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Illustration by Doug Mayfield

A Revolution in Refreshment

Drinking in public is an odd thing. It carries with it the same thrill inherent in any shucking of social norms or rules. It is a defiant act fraught with danger but promising the sweet reward of a buzz in a unique location, exciting if only in its new role as a backdrop to your sidewalk sipper.

The rebel.

The lone wolf.

The outlaw.

The walls of the patio cannot contain you. You are taking this drink to go. Conveniently, once the thrill wears off and the reality sets in that you are now essentially just a drunken vagrant, you have your drink to slow your spiraling depression.

The idea that alcohol should only be consumed behind closed doors or fenced-in patios is a relatively new concept. It arose as a solution to the problem of removing drunk, homeless, or otherwise “undesirable” people from the streets after laws against public drunkenness and vagrancy were deemed constitutionally unsound. Banning the act of drinking in public, as opposed to being drunk in public, was not only constitutionally sound but wholly enforceable by police. This sea change happened throughout the ’60s and ’70s and by the ’80s most cities had the new law on the books. If you are old enough to be reading this, it is likely that your parents could drink anywhere they pleased. Just imagine them walking down the street with a can of beer in hand ruining the economy and destroying the environment.

Recently, the Ohio House passed a bill allowing “refreshment areas” to be established in exemption to the current laws, which would unfortunately remain intact otherwise. While the Arena District is the likely refreshment-area-to-be here in Columbus, I figured it wouldn’t hurt to put forth some suggestions for alternate drinking zones and scenarios. Now I’m not stupid enough to admit here that I’ve actually participated in any sort of illegal public drinking. I have never consumed half a bottle of rosé from a to-go coffee cup while walking around a Dublin neighborhood, or disguised an enormous daiquiri as a cup of Starbucks iced tea and sipped on it at the Grandview pool. If I had done any of that, I would tell you that both experiences were spectacular in their own unique way, just as many of these suggestions, should we choose to legalize them, would be.

Of course, if we did allow these activities, some people wouldn’t be forced to go to such extremes, like taping the bladder of a box of wine to a chosen friend and pouring a glass from the spout in the general area of his belly button. I’m surely not suggesting you do that the next time you go to Holiday Hop in the Short North. That would be illegal. Allow me to be as clear as possible in saying that I am not encouraging you to pack a flask full of Negroni cocktails when you visit the Whetstone Park of Roses to stroll among the blooming flowers on a warm spring day. That would be irresponsible. Instead, I am merely suggesting that a negroni stand could and should be erected in the park for the enjoyment of all our citizens. Oddfellows’ recent expansion to a shipping container could provide an example of a solution to our lack of Negronis at the park. Perhaps the city could ship the container down to Clintonville during the warmer months, and then no flower-gazing Columbusonian would be without a Negroni slushy. Boom. Talk about a refreshment area.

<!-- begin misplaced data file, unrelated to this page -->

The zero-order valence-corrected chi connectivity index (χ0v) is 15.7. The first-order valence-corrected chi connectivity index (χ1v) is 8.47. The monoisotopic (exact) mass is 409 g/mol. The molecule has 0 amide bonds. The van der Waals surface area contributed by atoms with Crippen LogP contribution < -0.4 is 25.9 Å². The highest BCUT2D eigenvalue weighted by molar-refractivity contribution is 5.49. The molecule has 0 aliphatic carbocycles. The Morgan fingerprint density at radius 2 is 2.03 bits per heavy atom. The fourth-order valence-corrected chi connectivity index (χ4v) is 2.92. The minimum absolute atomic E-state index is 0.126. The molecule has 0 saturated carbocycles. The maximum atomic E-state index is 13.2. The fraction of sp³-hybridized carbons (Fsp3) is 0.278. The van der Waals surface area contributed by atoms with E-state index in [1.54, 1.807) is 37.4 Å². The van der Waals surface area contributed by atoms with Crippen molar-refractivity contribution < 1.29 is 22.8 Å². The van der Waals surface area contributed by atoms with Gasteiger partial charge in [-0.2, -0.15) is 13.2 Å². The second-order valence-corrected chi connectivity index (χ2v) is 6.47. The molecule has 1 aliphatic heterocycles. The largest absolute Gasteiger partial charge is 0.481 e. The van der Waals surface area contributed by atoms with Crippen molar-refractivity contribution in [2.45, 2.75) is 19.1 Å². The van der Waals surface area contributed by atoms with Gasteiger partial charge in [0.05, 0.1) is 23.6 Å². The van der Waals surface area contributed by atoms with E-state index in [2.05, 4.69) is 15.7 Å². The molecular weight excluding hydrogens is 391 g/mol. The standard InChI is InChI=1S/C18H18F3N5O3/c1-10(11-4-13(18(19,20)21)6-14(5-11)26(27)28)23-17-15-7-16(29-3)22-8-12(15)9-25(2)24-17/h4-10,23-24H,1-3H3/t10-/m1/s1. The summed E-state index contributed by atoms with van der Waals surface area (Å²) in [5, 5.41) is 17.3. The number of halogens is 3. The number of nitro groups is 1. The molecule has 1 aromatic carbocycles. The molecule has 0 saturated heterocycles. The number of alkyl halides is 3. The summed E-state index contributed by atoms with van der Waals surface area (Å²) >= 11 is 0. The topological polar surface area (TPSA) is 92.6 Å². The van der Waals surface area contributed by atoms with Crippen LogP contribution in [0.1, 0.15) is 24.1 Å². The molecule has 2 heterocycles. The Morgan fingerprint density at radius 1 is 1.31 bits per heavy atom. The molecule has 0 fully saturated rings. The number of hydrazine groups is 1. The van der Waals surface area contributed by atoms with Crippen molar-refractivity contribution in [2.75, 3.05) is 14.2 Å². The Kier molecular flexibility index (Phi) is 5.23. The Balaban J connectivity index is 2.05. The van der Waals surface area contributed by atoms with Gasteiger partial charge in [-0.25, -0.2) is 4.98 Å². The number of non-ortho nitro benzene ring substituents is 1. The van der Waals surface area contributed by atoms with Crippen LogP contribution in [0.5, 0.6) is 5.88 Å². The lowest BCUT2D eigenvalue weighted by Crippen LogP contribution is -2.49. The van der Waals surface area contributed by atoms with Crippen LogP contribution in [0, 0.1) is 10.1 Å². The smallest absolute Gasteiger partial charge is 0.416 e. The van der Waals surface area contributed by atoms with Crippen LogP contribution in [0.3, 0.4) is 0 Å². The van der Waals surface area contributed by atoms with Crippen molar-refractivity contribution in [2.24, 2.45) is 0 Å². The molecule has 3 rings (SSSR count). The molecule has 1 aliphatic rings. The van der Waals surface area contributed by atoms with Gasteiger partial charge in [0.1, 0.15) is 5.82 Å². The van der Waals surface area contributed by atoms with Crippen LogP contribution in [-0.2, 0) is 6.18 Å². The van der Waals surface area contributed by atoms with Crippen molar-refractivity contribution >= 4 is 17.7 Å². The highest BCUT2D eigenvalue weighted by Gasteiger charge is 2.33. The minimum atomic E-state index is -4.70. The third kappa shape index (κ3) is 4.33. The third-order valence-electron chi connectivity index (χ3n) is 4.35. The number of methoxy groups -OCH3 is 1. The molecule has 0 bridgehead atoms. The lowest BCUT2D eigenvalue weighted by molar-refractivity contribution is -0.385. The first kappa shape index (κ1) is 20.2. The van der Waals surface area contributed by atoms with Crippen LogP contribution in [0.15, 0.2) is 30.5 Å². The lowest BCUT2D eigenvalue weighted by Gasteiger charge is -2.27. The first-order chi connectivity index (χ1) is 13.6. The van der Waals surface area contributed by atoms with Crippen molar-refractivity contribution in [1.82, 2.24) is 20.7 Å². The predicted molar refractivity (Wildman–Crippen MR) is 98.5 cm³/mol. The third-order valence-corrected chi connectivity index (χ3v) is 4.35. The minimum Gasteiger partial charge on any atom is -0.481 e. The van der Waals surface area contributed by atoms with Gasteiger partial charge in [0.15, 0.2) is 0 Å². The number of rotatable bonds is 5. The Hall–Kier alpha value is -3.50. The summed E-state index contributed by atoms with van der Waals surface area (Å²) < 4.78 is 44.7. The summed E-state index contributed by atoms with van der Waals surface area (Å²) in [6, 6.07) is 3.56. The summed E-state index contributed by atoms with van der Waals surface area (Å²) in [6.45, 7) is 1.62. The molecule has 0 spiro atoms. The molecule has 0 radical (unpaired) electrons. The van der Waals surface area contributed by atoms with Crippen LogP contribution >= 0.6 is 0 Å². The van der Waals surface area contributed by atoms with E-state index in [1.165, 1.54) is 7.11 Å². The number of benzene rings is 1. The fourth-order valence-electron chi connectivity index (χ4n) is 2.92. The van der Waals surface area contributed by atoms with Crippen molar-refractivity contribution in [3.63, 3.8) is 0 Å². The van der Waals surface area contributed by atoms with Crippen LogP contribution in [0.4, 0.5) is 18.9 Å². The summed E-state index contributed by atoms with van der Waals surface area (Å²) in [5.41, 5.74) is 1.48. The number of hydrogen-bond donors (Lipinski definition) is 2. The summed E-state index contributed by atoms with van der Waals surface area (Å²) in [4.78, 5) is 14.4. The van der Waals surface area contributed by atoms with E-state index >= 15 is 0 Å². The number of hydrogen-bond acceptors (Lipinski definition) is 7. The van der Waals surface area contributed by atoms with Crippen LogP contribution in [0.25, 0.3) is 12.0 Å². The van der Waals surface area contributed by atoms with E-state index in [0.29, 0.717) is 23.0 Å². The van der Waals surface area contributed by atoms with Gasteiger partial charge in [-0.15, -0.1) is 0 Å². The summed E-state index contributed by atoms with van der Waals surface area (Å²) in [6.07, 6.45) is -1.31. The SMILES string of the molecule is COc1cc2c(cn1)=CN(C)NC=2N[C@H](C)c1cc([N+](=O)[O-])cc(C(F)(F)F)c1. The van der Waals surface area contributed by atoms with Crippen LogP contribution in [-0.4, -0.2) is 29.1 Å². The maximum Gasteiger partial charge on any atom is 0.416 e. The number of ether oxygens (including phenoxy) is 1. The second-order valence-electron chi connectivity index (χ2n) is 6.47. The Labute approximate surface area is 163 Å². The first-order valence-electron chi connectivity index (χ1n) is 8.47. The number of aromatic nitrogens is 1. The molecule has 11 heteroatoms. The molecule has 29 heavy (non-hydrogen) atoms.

Alternately, our Topiary Garden, located on the former grounds of the deaf school park in the beautiful Discovery District, is an ideal locale for getting familiar with a cheap 30-pack. If the city would see to the construction of a large walk-in cooler, much like the beer caves located in our gas stations and grocery stores, many a Sunday afternoon could be spent stumbling among the plant statues meant to recreate Georges Seurat’s post-impressionist masterpiece, A Sunday Afternoon on the Island of La Grande Jatte. It really hits home when you realize we are just one beer cave away from this reality. Just one cave.

Once our post-impressionist paradise has been realized, we could move on to even loftier goals. I’d like to introduce to you all the idea of the “Roving Refreshment Area.” Perhaps some of you can guess where I’m going with this, but RRA would solve a problem faced by literally hundreds of people each year. Under the current system, when you book a Taco Truck Tour with Columbus Food Adventures, you are expected to eat multiple tacos, tortas, and tamales without the promise of a Modelo, Pacifico, or even Corona to wash it all down. The RRA would allow a special exemption for tortilla-based tourism, allowing anyone eating at any taco truck—yes even the ones on the north side—to consume Mexican lager in public parking lots.

These are just a few ideas of my own creation, and I’m sure many of you reading at home can come up with some of your own. I encourage you to do so, and to make your voice heard. In closing, I would like to express my gratitude to the city and the state for reading along with me as I have illustrated some possibilities for our brave new boozing world. The legislation, as it stands, would not allow for many of the solutions I have outlined; however, there is still time for the senate to make necessary corrections before voting to approve the plan. I am confident that if just one of these plans was put into action, the City of Columbus would be a little better for it. State senators, members of city council, Mayor Coleman, Governor John Kasich—until you truly listen to your constituents and understand our needs, this city won’t move forward. We’ll just keep “Irishing up” our coffee while walking to brunch, cabrewing the Olentangy, and drinking wine out of Diet Coke cans in Franklin Park, just like It’s Always Sunny in Philadelphia taught us.

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